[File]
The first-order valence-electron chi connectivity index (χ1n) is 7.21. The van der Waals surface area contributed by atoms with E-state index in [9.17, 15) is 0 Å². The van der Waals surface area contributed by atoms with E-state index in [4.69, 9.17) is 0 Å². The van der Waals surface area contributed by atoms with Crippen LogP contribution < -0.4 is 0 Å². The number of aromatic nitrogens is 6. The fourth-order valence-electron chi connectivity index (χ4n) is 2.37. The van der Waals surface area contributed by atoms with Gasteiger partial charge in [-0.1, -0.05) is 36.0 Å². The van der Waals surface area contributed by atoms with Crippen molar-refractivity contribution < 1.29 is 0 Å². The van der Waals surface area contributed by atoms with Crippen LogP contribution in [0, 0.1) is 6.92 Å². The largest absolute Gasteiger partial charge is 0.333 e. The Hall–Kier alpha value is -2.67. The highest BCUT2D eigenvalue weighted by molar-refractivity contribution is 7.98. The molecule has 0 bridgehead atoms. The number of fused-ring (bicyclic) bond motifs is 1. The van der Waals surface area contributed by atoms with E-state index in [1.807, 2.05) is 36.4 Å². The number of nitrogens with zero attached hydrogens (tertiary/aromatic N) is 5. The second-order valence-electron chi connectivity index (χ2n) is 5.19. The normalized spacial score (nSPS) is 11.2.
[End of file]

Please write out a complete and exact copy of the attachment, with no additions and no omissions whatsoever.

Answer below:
The first-order valence-electron chi connectivity index (χ1n) is 7.21. The van der Waals surface area contributed by atoms with E-state index in [9.17, 15) is 0 Å². The van der Waals surface area contributed by atoms with E-state index in [4.69, 9.17) is 0 Å². The van der Waals surface area contributed by atoms with Crippen LogP contribution < -0.4 is 0 Å². The number of aromatic nitrogens is 6. The fourth-order valence-electron chi connectivity index (χ4n) is 2.37. The van der Waals surface area contributed by atoms with Gasteiger partial charge in [-0.1, -0.05) is 36.0 Å². The van der Waals surface area contributed by atoms with Crippen molar-refractivity contribution < 1.29 is 0 Å². The van der Waals surface area contributed by atoms with Crippen LogP contribution in [0, 0.1) is 6.92 Å². The largest absolute Gasteiger partial charge is 0.333 e. The Hall–Kier alpha value is -2.67. The highest BCUT2D eigenvalue weighted by molar-refractivity contribution is 7.98. The molecule has 0 bridgehead atoms. The number of fused-ring (bicyclic) bond motifs is 1. The van der Waals surface area contributed by atoms with E-state index in [1.807, 2.05) is 36.4 Å². The number of nitrogens with zero attached hydrogens (tertiary/aromatic N) is 5. The second-order valence-electron chi connectivity index (χ2n) is 5.19. The normalized spacial score (nSPS) is 11.2.